For a World of Reasons, Many Standouts Are Sitting This Out

In a perfect World Cup, which this one is not, every one of the best available athletes in the sport would be kicking it in France, immune to the whims, idiosyncrasies and prejudices of the 32 ulcer cases assigned to bathe their respective countries in ultimate honor and glory.

Pressure does strange and twisted things to a man’s brain, which partially explains why Argentina Coach Daniel Passarella cut midfielder Fernando Redondo for wearing his hair too long.

Or why England Coach Glenn Hoddle cut midfielder Paul Gascoigne for his unique interpretation of the Denny’s Grand Slam breakfast--sizzling kebabs, washed down with foaming pints of stout ale.

Or why Japan Coach Takeshi Okada cut striker “King” Kazu Miura for--we’re only guessing here--scoring too many goals during World Cup qualifying.


Or how you could assemble a side capable of reaching the quarterfinals simply by stitching together the names of the unwanted, the uninvited and the disenfranchised.

The All-Not-At-The-World-Cup Team for 1998:

Forward--Gianfranco Zola (Italy). Scored the goal that sank England in last fall’s qualification death struggle at Wembley, scored the goal that lifted Chelsea to the Cup Winner’s Cup last month. Left off the Italian roster by Coach Cesare Maldini because, really, who needs the ability to score important goals in this tournament?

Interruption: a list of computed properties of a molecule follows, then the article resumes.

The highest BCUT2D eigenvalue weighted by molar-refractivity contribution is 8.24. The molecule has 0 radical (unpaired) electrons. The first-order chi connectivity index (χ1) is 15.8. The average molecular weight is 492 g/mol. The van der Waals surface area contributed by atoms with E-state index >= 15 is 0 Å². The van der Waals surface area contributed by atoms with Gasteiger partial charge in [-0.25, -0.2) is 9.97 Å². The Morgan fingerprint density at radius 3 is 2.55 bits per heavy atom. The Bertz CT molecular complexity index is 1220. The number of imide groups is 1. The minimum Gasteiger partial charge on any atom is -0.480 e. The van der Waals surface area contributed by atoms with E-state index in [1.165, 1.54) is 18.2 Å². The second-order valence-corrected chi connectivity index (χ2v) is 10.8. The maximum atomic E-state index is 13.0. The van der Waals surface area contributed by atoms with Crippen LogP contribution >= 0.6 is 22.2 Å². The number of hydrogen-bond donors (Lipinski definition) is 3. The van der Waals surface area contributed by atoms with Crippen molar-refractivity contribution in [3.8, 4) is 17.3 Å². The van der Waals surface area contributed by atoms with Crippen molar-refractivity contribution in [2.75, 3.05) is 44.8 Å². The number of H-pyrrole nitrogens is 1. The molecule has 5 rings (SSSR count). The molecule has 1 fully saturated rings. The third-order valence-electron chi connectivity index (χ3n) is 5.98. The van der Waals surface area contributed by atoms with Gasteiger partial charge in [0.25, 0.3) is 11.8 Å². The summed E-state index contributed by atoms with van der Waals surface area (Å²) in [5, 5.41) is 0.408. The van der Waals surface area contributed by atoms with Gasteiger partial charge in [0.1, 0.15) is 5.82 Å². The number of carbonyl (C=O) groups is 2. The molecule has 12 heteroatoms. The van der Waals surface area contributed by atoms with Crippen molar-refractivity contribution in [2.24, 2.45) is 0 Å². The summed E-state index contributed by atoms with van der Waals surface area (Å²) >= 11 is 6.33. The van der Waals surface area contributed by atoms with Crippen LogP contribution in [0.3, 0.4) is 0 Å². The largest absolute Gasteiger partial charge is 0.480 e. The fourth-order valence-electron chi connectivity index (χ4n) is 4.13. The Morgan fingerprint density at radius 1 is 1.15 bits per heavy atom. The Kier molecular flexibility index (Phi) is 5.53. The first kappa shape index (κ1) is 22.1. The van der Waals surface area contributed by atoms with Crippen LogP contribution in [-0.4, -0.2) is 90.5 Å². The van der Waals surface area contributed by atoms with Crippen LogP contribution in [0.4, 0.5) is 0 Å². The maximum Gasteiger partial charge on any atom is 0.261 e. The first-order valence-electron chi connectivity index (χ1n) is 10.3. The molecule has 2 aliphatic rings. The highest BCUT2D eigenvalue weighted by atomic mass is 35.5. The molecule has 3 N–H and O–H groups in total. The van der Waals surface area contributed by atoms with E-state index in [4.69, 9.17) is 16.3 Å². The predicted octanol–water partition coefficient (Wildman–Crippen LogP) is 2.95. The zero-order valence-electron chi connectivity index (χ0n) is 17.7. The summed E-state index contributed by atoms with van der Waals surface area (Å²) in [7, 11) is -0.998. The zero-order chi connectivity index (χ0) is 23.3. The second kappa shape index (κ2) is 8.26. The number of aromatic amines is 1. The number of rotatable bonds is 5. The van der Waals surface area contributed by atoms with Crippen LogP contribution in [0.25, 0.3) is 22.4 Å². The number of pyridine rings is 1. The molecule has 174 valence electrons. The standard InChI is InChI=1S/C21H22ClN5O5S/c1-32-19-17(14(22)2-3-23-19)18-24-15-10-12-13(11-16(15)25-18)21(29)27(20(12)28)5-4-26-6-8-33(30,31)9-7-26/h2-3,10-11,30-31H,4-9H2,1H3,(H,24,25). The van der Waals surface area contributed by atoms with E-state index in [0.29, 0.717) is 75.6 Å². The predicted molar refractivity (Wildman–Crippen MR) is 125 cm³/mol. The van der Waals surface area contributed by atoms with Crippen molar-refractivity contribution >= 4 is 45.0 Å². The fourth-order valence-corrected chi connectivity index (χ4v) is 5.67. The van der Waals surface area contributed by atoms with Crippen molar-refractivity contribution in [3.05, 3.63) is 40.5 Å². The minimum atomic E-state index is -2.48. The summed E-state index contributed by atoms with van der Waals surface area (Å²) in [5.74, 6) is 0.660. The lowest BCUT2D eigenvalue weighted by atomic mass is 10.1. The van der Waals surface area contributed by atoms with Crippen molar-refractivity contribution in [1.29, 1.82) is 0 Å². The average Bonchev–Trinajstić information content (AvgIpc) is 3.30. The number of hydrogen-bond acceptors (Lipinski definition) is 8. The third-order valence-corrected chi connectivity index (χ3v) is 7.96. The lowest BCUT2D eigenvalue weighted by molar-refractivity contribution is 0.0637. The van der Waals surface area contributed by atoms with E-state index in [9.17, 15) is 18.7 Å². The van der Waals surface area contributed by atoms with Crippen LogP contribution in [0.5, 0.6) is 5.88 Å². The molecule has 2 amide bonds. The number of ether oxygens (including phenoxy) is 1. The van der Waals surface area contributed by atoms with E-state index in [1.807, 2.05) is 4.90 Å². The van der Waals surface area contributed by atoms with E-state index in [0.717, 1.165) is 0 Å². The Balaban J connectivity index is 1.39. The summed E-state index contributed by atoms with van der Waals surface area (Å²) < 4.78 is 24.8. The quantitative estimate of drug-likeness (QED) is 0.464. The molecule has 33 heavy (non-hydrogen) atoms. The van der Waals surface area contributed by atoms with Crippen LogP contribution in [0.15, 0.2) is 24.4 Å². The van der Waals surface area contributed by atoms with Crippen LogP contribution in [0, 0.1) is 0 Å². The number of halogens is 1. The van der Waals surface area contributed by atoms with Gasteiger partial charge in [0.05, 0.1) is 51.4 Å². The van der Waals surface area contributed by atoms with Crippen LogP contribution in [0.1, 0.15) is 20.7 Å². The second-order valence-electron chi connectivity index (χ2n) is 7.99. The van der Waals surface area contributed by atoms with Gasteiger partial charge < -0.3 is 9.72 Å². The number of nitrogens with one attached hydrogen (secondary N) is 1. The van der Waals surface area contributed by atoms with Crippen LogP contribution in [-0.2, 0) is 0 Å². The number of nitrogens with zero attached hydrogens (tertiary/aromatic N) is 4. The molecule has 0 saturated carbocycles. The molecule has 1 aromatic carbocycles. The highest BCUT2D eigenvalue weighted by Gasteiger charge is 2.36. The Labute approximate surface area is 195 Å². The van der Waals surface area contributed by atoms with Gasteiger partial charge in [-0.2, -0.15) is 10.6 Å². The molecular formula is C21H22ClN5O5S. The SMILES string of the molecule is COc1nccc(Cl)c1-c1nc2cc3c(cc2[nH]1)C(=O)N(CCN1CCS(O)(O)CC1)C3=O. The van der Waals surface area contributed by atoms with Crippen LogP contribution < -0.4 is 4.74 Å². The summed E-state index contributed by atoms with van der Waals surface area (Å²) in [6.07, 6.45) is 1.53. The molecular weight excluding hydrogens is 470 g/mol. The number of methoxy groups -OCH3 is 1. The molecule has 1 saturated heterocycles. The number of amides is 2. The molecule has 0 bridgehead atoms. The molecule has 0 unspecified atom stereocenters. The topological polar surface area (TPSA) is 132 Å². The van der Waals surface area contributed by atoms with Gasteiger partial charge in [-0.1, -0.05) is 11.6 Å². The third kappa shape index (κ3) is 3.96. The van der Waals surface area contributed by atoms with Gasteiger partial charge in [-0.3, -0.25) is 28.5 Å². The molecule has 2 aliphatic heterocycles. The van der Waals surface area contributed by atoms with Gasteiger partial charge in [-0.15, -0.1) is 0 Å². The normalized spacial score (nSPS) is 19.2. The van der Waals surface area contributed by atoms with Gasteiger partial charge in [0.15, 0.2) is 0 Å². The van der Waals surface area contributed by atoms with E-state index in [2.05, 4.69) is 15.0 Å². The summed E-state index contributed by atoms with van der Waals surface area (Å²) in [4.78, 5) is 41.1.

Forward--Nicolas Anelka (France). Good enough at the club level to knock Arsenal’s all-time leading scorer, Ian Wright, out of the starting lineup while powering the Gunners to both the English Premier League title and the F.A Cup, but he’s only 18, and that’s too wet behind the ears for France Coach Aime Jacquet.


Midfielder--Gascoigne (England). The most creative and imaginative English player of his generation, but too creative and imaginative a party hound for Hoddle’s tight-laced tastes. Funny, but a week after Gascoigne’s ouster, England forward Teddy Sheringham was photographed out on the town, wobbly-kneed, at 6:45 a.m., but Hoddle excused him, announcing all is well because “the lad has apologized.”

Midfielder--Redondo (Argentina). Quite possibly the best player on the field during last month’s Champions League final between Real Madrid and Juventus, Redondo knows Passarella’s no-long-hair club policy and refuses to adhere to it. Given the option of getting cut or getting cut, Redondo opted for the latter.

Midfielder--John Harkes (United States). It was either Steve Sampson’s way or the highway, so, starting at holding midfielder for the United States against Germany . . . Brian Maisonneuve and Chad Deering.

Midfielder--Juninho (Brazil). Heralded as one the world’s great midfielders when he signed with the English club team Middlesbrough in 1996, suddenly too small and too frail to make the cut with Mario Zagallo.

Midfielder--Eric Cantona (France). A candidate for world player of the decade, the tempestuous Cantona abruptly announced his retirement from pro soccer in 1997 when it became painfully obvious he was no longer a candidate for the French national team in 1998.